In my opinion, those 3 Class A Restricted Extreme LF should be compared against Class B Restricted LF rather than Class B Full range. In other words, there are 2 threads in the speaker rating system.
I don't know much about the classification scheme used by the Stereophile magazine, but my experience tells me a pair of Tannoy D500 sounds very good (street price around $3000 new or $1600 used). The build quality is first rate, and it's georgeous to look at, very high wife acceptance.
Try the following popular CDs on it and you will see what I mean:
1. Enya Watermark
2. Pink Floyd The Wall
3. Titanic sound track
4. Barbra Streusand One Voice (live concert)
As an analogy, as part of my work, I interview and hire engineers. I have never received a bad recommendation about a candidate from their college professors. The trick is to ask the right questions and read between the lines. Those of us who take the Stereophile ratings too seriously, or view them as the "ultimate status symbol" regarding our equipment are most at risk of being misled. Fortunately, there are many other avenues available to us when researching equipment, such as these forums, tracking the used market and which pieces hold their value, and ultimately, our own ears.
Stereophile, IMO, is an entertaining read which introduces me to ideas and equipment I would never have the opportunity or time to explore. I believe the reviews offer quite a bit of information about a piece, when the whole review is read. Their reviewers generally offer honest opinions of the positives and negitives of specific equipment, and their presentation of measurements can also provide an insight into the sound offered by a given piece. However, I agree with those who would like to see more direct comparisons between similarly priced equipment, and also with those who suspect (in some cases) the ultimate Class A,B,C ratings may be skewed toward the reviewer's bias, or (please don't say it!) the amount of advertising purchased. In the end, the magazine is what it is, and it actually does rely on advertising to stay afloat. I subscribe to Stereophile (and also to TAS), and I still enjoy reading about the music and equipment. As long as I am interested in this as a hobby, I will be supportive of all avenues for information, and at the end of the day I will rely as much on my interpretation of the information presented, as on the information itself. - Tim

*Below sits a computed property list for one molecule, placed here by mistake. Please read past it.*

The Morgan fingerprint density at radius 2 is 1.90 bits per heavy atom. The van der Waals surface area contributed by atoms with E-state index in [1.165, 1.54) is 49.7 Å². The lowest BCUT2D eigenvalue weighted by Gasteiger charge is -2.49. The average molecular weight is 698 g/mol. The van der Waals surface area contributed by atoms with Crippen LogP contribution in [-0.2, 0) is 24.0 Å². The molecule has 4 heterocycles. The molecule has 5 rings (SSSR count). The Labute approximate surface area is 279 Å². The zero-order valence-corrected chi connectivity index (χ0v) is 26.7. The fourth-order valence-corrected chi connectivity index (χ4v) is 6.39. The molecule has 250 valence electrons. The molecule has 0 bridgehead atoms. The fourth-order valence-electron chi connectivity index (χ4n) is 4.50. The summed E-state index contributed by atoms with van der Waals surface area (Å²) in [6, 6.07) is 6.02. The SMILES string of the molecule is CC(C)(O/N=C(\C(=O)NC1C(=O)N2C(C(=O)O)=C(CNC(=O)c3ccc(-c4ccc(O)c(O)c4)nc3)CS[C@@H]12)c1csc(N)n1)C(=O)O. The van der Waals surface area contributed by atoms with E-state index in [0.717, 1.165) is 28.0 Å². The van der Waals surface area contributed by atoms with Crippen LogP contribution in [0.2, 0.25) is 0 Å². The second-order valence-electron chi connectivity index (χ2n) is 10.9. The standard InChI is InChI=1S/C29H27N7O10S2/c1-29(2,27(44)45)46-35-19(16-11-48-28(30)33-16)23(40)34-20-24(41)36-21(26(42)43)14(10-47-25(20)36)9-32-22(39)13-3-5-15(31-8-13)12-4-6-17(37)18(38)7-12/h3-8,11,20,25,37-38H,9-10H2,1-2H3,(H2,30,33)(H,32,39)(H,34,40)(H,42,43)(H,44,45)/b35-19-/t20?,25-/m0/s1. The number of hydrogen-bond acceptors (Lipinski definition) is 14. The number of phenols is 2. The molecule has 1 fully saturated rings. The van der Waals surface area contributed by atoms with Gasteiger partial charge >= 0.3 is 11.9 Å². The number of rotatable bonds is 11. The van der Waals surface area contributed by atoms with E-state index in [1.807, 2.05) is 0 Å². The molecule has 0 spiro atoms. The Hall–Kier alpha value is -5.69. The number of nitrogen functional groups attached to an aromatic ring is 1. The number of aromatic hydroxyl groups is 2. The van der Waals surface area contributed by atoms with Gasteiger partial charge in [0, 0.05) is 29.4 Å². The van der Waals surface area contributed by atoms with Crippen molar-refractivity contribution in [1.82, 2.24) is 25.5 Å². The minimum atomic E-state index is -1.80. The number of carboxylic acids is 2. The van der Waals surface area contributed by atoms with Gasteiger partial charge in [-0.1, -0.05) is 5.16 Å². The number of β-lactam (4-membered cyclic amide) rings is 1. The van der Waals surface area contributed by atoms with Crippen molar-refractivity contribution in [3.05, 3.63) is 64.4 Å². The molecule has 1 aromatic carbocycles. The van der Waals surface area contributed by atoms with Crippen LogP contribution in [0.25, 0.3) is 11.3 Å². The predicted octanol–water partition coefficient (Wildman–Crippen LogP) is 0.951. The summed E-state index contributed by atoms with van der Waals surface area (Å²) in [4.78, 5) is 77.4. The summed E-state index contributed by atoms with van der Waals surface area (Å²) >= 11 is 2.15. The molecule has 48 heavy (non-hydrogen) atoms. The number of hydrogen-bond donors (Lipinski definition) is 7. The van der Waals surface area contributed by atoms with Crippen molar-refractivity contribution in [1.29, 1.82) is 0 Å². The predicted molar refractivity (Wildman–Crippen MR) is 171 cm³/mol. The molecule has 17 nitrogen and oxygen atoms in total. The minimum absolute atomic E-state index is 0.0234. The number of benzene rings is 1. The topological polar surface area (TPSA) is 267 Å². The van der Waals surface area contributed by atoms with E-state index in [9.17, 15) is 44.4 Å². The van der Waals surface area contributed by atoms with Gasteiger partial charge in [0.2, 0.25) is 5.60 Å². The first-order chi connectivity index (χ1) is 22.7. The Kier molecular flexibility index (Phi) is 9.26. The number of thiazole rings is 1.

I feel there is a 'snob' fest going on at Stereophile. I have listened to some of there rated 'class A' speakers and found them wholely lacking. I also notice they mainly rate the really expensive speakers higher than most of the lower end speakers, for example. I also feel that some speakers get a class A rating just based on reputation and previous ratings.
I think there are MANY overlooked speaker companies out there. I have a set of speakers that have been only rated in one or two magazines - price $1200 (Royd Doublets). I think they would rate well against speakers many times their price. Does the low price make them bad - NO - it makes them an amazing buy.
I wish speaker manufacturers would market their goods like most wine makers do. There are some excellent wine values at very low prices. That is make some speakers for lower prices, that sound great - JMLabs is one of the few that I think is doing this. I do not like the B&W low end speakers - I find them wholely lacking any character - just 'thump boxes'. This way as people get more money, they can try the higher lines of the same company.
If anybody in or around Michigan would like to hear what Royd has to offer, just email me.